Buying up homes for the people
In 2019, when Elizabeth Bell’s apartment building in San Francisco’s Mission District went up for sale, she joined other residents — a diverse mix of longtime Latino families and low-income seniors like Bell — and approached housing advocates, who introduced them to the Mission Economic Development Agency (MEDA), a longtime non-profit to help them save the building. Bell knew she couldn’t have afforded to stay in San Francisco, where she has lived since 1975. “I am very bonded to the city. I don’t know where I would pick up and start again at this point in my life,” she told High Country News.
MEDA bought Bell’s building in February, offering Bell and others some financial peace of mind.
Over the past few years, MEDA has emerged as a leader in an anti-gentrification effort, known as the right-to-purchase, where local non-profits can buy residential buildings to prevent eviction and displacement. To date, MEDA has bought 32 buildings — more than 250 units — with two more on the way.
This and other tenant-protection policies are spreading across California. The covid downturn has caused unemployment rates not seen since the Great Depression, and experts fear a housing crisis will follow. San Francisco’s city council recently passed an eviction ban. Oakland and Berkeley had already introduced their own right-to-purchase polices pre-covid, both of which have now gained urgency with the pandemic. Los Angeles has extended eviction protection across the summer and, spurred by covid, is considering its own right-to-purchase policy. And a bill has been introduced in the California legislature that would create a statewide version of the policy.
As properties foreclosed in the wake of the 2008 global financial crisis, developers bought up big and turned them into upmarket condos. The enormous loss of wealth for, and displacement of, low-income and Black and Latino families convinced MEDA it had to be prepared “for when the next financial crisis comes,” as Johnny Oliver, an organiser for MEDA, put it. He described MEDA’s work as “reversing gentrification in the Mission District,” which has been transformed by years of unrestrained housing development and speculation.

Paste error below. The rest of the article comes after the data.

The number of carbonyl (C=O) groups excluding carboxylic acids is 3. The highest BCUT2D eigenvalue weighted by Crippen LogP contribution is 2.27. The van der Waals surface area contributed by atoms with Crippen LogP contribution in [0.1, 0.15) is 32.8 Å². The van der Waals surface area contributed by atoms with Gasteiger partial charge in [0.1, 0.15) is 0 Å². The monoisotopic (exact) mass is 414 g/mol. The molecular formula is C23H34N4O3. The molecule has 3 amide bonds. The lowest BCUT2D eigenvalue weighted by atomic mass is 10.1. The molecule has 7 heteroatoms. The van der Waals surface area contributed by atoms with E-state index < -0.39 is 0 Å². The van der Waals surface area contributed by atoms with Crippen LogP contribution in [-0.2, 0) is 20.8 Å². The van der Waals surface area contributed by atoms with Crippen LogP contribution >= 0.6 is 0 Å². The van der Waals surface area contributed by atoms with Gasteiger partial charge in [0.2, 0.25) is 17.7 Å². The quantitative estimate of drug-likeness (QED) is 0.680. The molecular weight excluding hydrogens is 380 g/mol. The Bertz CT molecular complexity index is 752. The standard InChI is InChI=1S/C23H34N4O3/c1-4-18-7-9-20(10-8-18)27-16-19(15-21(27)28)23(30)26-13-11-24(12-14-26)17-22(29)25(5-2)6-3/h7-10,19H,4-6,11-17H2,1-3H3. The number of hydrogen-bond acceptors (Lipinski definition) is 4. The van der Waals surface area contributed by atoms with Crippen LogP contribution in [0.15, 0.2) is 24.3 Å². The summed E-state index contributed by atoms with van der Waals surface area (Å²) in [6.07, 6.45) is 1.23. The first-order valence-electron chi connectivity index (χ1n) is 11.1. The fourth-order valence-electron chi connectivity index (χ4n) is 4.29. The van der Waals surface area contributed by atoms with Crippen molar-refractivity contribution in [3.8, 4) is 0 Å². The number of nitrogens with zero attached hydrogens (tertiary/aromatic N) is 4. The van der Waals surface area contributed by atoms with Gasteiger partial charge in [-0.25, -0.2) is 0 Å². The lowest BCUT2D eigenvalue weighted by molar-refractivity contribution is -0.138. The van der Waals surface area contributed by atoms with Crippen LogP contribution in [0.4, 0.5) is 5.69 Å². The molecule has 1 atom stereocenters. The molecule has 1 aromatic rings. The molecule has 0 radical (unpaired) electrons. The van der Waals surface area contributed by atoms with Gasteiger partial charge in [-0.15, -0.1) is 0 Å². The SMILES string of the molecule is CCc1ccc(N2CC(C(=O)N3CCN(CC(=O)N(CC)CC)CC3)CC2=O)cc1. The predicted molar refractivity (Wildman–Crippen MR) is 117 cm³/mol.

In 2014, Oliver and other housing organisers developed a program to publicly fund local buildings and a law was passed last year that guarantees local nonprofits such as MEDA a five-day window in which to make an offer on a distressed property, before the building owner can sell. The non-profit then has 25 days to match other bids.
Chloe Jackman-Buitrago, who was born and raised in San Francisco, owns a photography studio around the corner from her apartment building. When her building hit the market, she looked at other rents in the area and doubted she’d be able to stay in the city if forced out. MEDA bought the building instead, and so she could stay. “[MEDA] is keeping people in their homes,” she said. “These are the people who keep this city running, who make this city what it is.”
The new program requires all residents of a property to agree to the purchase. When Jackman-Buitrago talked to her neighbours about supporting a MEDA purchase, however, she ran into an unusual problem: to people aware of the city’s real estate history, it seemed too good to be true. It took some convincing, but eventually they came around. With the help of the city, MEDA will manage the building on a 99-year lease and is undertaking major repairs the previous landlord neglected.
Though it took a pandemic for tenant-protection policies to gain momentum, Oliver cautions these policies are small fry compared to the scale of California’s housing crisis. And although there are more potential properties moving to market, there are fewer than ten housing nonprofits that can afford to buy and manage them. And because of covid, there’s less in the state budget for non-profit purchases of local real estate. Building more affordable housing is a better, more sustainable and longer-term solution.
ABOVE Chloe Jackman-Buitrago with her son outside her apartment building
PHOTO Christie Hemm Klok/High Country News